USBA CONFERENCE Alpine Board of Education members attended a two-day conference at the Little America Jan. 11-12. There were classes and training, including one very well-attended presentation on finances by ASD Financial Officer Rob Smith, displays and exhibits, discussion by and with legislators, and way too much to eat (burp).
BUS BARN IN SARATOGA SPRINGS Plans are moving forward for the bus barn on the northeast corner of the ASD property anchored by Westlake High, with a berm and landscaping to screen the buses. Housing the 100+ buses that serve Saratoga Springs and Eagle Mountain should save money for the District (and the taxpayer). The Herald article mentioning natural gas facilities is a little premature, but we are discussing the option. There is natural gas available at the old bus barn in Lindon as a courtesy to the area, as ASD buses do not use natural gas.
TEXT BOOK SELECTION I have been asked about the selection of texts, especially history books, as patrons have become aware of the possibility of choices they feel may not be appropriate. Let me explain: classroom books are not only a school level decision, but a teacher choice. True, there is a list of approved materials at the state level, but the truth is teachers are in charge. When I taught social studies, as an adjunct to my English classes (a wonderful combination!) I cobbled together my curriculum from a variety of sources (all hail the copy machine!) and only have a vague recollection of texts available.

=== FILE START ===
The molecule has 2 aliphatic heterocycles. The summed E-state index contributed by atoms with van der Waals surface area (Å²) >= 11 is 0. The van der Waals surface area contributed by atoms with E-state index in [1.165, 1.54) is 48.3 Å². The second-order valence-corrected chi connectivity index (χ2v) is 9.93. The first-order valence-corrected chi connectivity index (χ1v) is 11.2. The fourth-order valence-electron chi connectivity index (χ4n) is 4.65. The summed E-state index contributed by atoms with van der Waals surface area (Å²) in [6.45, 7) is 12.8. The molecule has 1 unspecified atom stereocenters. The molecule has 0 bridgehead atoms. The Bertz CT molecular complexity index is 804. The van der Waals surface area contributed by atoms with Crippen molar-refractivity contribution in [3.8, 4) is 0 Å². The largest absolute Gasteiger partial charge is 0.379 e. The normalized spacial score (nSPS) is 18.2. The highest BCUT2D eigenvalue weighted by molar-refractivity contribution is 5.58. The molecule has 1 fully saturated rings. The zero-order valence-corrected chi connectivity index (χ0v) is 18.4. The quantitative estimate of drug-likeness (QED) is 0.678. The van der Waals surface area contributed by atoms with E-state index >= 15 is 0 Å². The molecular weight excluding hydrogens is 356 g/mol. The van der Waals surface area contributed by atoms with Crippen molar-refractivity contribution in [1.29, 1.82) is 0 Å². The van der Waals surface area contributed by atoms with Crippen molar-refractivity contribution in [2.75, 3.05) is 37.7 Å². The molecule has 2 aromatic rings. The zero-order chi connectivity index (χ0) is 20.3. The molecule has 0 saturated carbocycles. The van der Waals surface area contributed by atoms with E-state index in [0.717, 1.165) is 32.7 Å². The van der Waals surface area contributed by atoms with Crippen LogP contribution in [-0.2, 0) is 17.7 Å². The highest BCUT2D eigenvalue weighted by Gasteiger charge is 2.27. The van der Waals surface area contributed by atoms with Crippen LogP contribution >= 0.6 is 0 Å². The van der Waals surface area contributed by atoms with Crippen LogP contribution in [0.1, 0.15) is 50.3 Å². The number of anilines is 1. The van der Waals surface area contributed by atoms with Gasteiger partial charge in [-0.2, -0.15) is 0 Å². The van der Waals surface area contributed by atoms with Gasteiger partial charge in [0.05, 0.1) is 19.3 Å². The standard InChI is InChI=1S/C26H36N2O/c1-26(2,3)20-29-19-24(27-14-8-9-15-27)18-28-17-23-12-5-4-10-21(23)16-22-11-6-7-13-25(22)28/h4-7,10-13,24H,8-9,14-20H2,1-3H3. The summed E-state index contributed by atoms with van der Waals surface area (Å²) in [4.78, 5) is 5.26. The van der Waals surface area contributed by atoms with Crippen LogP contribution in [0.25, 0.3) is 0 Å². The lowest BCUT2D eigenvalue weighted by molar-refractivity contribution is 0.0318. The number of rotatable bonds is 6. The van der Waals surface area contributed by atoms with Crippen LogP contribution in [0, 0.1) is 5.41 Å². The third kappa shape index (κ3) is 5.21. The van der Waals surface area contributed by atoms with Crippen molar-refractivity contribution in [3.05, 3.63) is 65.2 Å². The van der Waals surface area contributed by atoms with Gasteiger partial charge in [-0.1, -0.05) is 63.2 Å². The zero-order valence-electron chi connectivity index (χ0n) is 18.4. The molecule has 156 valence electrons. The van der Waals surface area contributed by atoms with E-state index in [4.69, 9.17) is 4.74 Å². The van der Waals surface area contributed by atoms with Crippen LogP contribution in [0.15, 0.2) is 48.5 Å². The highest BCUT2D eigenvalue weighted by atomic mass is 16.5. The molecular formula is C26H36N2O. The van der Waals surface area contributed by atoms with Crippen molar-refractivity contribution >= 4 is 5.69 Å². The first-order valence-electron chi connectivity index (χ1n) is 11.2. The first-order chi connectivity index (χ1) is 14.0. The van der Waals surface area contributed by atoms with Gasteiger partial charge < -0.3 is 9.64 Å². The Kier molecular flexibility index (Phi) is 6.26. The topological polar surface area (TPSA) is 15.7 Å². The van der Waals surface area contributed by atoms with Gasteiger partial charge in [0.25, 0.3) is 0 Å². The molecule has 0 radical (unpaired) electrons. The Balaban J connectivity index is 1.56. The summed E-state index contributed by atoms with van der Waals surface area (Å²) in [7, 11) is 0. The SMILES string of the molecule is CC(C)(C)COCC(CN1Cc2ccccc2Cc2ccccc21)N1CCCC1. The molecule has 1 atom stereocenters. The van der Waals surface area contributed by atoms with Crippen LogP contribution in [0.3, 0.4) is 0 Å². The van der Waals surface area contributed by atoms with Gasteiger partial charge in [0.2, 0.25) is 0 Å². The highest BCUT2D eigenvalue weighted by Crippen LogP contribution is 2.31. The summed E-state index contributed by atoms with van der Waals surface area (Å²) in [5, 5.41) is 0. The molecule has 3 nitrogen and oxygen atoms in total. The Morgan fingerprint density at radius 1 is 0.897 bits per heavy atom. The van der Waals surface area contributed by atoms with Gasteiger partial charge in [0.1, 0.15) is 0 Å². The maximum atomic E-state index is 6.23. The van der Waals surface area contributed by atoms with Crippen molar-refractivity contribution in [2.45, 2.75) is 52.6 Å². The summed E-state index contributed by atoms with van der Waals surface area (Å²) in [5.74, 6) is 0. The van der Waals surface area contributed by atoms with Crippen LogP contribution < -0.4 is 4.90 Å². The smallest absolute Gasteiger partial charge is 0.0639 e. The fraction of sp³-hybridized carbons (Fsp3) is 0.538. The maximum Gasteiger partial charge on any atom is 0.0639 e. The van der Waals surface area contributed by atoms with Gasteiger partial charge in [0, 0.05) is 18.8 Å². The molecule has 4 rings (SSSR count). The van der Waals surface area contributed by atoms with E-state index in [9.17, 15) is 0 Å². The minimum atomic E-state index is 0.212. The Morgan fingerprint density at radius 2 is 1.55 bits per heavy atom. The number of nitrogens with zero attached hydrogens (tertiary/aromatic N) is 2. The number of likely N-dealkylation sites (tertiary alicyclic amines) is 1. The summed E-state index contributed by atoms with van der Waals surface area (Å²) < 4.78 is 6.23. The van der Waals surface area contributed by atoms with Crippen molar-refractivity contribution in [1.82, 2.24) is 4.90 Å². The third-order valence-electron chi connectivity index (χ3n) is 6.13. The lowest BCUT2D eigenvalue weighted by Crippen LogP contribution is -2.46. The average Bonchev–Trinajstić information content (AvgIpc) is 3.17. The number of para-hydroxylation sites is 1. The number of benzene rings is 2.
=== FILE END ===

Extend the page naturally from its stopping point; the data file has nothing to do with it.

That being said, the question should be raised at the classroom level. If this is your child, it’s pretty easy to talk to the teacher. But if you do not have a direct connection, all patrons have a right to ask (politely) school personnel what resources are being used. Just stop by any ASD school and make a request.